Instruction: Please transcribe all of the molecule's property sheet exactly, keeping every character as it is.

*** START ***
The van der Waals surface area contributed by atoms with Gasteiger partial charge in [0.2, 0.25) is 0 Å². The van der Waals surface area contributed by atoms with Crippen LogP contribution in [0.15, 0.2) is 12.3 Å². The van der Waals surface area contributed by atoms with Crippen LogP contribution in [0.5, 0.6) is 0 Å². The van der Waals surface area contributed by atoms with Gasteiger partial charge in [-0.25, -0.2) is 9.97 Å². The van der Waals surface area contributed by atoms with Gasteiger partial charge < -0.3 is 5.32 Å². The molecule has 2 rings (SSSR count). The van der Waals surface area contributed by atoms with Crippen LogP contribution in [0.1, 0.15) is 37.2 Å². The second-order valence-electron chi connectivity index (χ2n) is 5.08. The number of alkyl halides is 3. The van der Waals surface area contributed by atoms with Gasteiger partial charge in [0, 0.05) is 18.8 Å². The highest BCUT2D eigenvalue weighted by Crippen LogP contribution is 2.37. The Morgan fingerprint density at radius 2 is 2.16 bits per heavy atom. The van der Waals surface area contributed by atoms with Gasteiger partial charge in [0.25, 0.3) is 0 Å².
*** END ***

The van der Waals surface area contributed by atoms with Gasteiger partial charge in [0.2, 0.25) is 0 Å². The van der Waals surface area contributed by atoms with Crippen LogP contribution in [0.15, 0.2) is 12.3 Å². The van der Waals surface area contributed by atoms with Crippen LogP contribution in [0.5, 0.6) is 0 Å². The van der Waals surface area contributed by atoms with Gasteiger partial charge in [-0.25, -0.2) is 9.97 Å². The van der Waals surface area contributed by atoms with Gasteiger partial charge < -0.3 is 5.32 Å². The molecule has 2 rings (SSSR count). The van der Waals surface area contributed by atoms with Crippen LogP contribution in [0.1, 0.15) is 37.2 Å². The second-order valence-electron chi connectivity index (χ2n) is 5.08. The number of alkyl halides is 3. The van der Waals surface area contributed by atoms with Gasteiger partial charge in [0, 0.05) is 18.8 Å². The highest BCUT2D eigenvalue weighted by Crippen LogP contribution is 2.37. The Morgan fingerprint density at radius 2 is 2.16 bits per heavy atom. The van der Waals surface area contributed by atoms with Gasteiger partial charge in [0.25, 0.3) is 0 Å².